Street and Tattoo artist Isaac Wright keeps it family-friendly for the popular Belfast diner

Behind the surreal melting eggs murals of Traci’s Diner

Mon, 02/29/2016 - 2:30pm

    BELFAST—There’s a lot going on underneath the surface of Belfast artist Isaac Wright. He is both edgy and shy, and not used to talking about himself. As we sit together in the corner of Traci’s Diner in Belfast after a lunch rush, he chews on a rubber band the way most people chew gum.

    He is one of very few outsider artists living in the Midcoast, although he wouldn’t even think to call himself one. Outside art was a term coined in the 1970s to describe art created outside the boundaries of official culture. Growing up in Maine in the foster system, Wright gravitated to vivid, surreal styles of street art, flash art, psychedelic folk art and tattoo art. Wright pops the rubber band out of his mouth to talk about the murals he was commissioned to paint, which cover every inch of wall space.

    “The balloons painted on the wall were there forever and I just sort of brain-bubbled the rest of it,” he said. One wall depicts a bucolic, small, rolling hills Maine township, but with Wright’s own zany spin. There are floating ketchup and mustard bottles, flying coffees and a Dali-esque melting overeasy egg atop a hot air balloon.

    Given the gritty, fringe style of Wright’s darker artwork (some of which is explicit), this mural is surprisingly whimsical, the sort of place where H.R. Pufnstuf would feel right at home.

    “Well, I was going with the fact that this is a family place,” he said. “They weren’t going to have a lot of tolerance for me doing a bunch of darker stuff in here. No skulls!”

    He also designed the cover of the menu for Traci’s Diner in a large scale stencil format, which is another art form he specializes in.

    It’s not always all skulls and dark drawings—there’s a very sweet side to Wright. In the “About” section on his website, he could have uploaded any photo of himself, but instead, he’s got an image of him hugging his mother, who happens to be an artist herself. He posts one of her own psychedelic drawings from 1978 on his website.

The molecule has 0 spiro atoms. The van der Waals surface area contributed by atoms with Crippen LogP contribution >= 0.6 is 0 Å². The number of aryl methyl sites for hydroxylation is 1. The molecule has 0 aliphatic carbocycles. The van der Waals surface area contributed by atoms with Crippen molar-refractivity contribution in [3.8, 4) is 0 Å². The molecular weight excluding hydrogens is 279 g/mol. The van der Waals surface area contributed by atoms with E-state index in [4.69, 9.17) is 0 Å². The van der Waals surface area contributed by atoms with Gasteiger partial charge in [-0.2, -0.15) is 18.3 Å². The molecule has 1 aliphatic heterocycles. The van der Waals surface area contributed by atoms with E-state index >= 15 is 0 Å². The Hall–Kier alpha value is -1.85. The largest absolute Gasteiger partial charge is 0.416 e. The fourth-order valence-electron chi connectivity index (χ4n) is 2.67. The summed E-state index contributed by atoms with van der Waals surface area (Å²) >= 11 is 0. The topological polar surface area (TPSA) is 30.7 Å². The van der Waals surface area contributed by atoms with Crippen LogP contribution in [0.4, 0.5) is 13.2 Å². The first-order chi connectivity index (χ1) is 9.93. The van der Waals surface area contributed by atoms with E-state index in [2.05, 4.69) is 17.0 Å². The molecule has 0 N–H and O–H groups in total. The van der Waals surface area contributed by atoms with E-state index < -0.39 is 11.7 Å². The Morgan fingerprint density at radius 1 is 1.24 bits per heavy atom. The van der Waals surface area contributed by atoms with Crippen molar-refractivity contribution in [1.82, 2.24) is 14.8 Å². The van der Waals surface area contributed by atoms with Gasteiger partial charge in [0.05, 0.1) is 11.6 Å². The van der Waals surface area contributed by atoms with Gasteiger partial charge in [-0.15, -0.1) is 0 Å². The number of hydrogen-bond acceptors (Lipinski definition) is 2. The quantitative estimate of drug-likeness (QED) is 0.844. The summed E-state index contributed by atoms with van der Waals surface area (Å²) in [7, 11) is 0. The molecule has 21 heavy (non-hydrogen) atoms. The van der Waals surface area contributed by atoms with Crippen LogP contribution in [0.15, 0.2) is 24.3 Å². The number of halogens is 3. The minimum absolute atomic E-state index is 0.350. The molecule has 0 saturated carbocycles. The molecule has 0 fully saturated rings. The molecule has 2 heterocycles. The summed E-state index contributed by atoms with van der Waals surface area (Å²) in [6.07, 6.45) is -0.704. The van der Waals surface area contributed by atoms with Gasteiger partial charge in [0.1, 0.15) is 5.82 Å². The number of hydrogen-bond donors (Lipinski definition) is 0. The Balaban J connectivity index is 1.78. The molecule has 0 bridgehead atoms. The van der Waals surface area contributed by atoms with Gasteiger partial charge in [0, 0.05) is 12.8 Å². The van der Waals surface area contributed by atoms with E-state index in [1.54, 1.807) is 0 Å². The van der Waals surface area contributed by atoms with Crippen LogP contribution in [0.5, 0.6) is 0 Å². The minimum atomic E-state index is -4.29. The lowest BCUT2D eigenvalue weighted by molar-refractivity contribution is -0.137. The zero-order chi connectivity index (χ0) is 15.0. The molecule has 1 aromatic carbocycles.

“It’s supposed to be a mushroom trip and she wasn’t even on mushrooms when she did it,” he said, proud of her.

    “She likes my work now, but there was a period of time where I couldn’t show her anything,” he said, laughing. “Or it would offend her.”

    Wright admits that although his work has matured over the years, he hasn’t quite found a solid career path with it yet. “In Maine, it’s really difficult,” he said. He used to be a tattoo artist, but that didn’t pan out.

    “It’s hard to find someone I can work with. It’s a budding ego thing,” he said. “I’m a little frustrated. I’m still trying to build what I do and want to see more come out of it.”

    For while he broke out of the small town and lived in Austin, Texas. However, he found himself getting out of control down there and felt Maine’s slower pace kept him out of trouble, so he moved back.

    “Besides all of that, in the cities, they already have an established subculture of skateboard artists and a variety of tattoo artists,” he said. “Maine doesn’t have a lot of that. There’s a small pool of genuine artists who do that kind of street art and I want to feed that pool in Maine.”

    Though he could go anywhere, he feels an attachment to the town of Belfast, where he’s lived for the last seven years. “I could go to Portland, but it’s expensive to live there and I have a big dog who is a pretty important part of my life,” he said. “Belfast is a great town for a dog. The city, not so much.”

    Occasionally he does civic work for the town, such as a poster or a spray paint mural. He likes to give back to the place that sustains him.

    While he creates art for its own sake, he also does commission work on signs and banners. In 2004, Black Bear Microbrew in Orono hired him to design their beer labels. Additionally, Mainely Brews in Waterville also had him do their graphics. Then from 2008 to 2013 Flash Tattoo magazine regularly had a page or two in the flash art pages featuring his work.

    “I have a hard time doing one style all of the time,” he said. “I like to mix it up.”

    To see more of his unique style visit:

    Kay Stephens can be reached at